The historic California town of Mendocino is running out of water and the reservoir it depends on is drying up amid a devastating drought in the state.
"It's dire and it's only getting worse," said Ryan Rhoades, the town's groundwater manager. Rhoades said he's considering bringing in water by train. In the meantime, the local high school has offered some of its reserves, which is only one truckload of water per day. "That's the problem," he said.
More than 84% of California is experiencing extreme drought, where the current water supply is deemed inadequate for agriculture, wildlife, and urban needs, according to the National Integrated Drought Information System. So far, this year has been the third driest year on record in terms of precipitation, and it comes after another remarkably dry year, according to Jay Lund, an environmental engineering professor at the University of California, Davis.
Businesses in the coastal city Mendocino know the effects of California's historic drought all too well.
Eric Hillesland, who runs the historic Alegria Inn situated in Mendocino Village, said he pays to truck in water so that guests at the hotel can shower. He said it costs $600 for 3,500 gallons of water, which lasts the inn for one week.
To conserve water, he said dirty dishwater is used to douse flowers. He also buys lightweight sheets for guest beds. "You can get more of them into one load of wash and you can cut your water use significantly," Hillesland said.
Even waitresses are spreading the word about conservation, telling customers to only take what they can drink. Outside some businesses, port-a-potties have replaced closed restrooms in an effort to stop flushing away a precious resource.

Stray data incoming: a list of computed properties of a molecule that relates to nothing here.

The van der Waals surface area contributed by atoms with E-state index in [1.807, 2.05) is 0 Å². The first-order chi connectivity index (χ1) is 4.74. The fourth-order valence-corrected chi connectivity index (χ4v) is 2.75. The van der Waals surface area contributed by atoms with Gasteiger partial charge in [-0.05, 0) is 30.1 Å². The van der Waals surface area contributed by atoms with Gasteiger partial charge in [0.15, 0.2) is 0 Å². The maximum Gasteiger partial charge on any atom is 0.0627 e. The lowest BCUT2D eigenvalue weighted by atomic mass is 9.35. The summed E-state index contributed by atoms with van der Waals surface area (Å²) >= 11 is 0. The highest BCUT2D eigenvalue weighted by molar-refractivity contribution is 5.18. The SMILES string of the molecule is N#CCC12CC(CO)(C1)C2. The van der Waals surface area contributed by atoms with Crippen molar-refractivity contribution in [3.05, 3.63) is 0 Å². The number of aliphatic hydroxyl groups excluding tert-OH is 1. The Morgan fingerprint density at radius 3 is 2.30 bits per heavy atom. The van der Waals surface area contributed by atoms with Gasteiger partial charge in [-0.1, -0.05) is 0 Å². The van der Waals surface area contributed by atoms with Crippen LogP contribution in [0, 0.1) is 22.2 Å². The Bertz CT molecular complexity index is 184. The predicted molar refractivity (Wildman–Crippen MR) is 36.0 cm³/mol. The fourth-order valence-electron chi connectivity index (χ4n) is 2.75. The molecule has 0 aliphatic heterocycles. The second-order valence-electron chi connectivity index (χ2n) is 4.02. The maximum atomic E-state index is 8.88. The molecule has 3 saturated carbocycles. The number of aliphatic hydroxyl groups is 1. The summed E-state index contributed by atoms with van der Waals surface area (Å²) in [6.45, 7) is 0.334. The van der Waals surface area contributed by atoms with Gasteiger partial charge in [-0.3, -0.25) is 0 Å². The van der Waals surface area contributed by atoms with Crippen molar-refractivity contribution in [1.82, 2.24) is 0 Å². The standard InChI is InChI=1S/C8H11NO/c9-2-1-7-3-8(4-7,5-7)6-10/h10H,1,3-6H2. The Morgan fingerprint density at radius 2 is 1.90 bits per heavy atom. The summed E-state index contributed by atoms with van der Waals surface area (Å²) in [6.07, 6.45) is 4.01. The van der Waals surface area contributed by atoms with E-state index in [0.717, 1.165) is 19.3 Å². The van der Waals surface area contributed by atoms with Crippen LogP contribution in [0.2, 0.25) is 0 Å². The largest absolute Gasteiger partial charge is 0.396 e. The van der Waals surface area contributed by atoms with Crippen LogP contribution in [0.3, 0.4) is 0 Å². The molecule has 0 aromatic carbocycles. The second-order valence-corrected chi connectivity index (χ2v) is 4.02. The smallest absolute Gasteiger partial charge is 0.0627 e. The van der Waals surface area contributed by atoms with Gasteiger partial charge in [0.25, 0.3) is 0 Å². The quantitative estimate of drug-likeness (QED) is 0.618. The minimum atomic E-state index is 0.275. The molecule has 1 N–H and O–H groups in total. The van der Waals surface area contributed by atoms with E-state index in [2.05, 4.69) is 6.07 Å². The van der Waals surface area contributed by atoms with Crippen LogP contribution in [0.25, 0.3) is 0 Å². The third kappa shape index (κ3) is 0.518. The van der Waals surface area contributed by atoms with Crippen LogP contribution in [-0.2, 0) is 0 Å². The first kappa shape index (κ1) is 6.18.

At Café Beaujolais in Mendocino, the dining room is empty three nights a week to save water. Owner Julian Lopez said he pays about $3,600 a month for water delivery. He said he can't get more water trucked in because "these towns on the coast are starting to shut off the sale of water."
On Tuesday, California's Water Resources Control Board voted on an emergency resolution to restrict water access for thousands of farmers throughout parts of California in the Central Valley, which includes Mendocino.
"Without this action, the drinking water supply for 25 million Californians and the irrigation supply for over 3 million acres of farmland could be at significant risk should the drought continue into next year," the board wrote.
Lopez called Mendocino's reality frightening. "There's a scenario here where people will run out of water," he said.
Meanwhile, Lund, the professor, said water conservation is key in stopping the problem. He believes droughts like Mendocino's will provoke water systems throughout the state to "be better prepared."
"Every drought motivates bigger changes, bigger innovations in water management," Lund said. "To some degree, droughts are important for the political ecosystem. There'll be additional water conservation activities that are motivated by this kind of drought."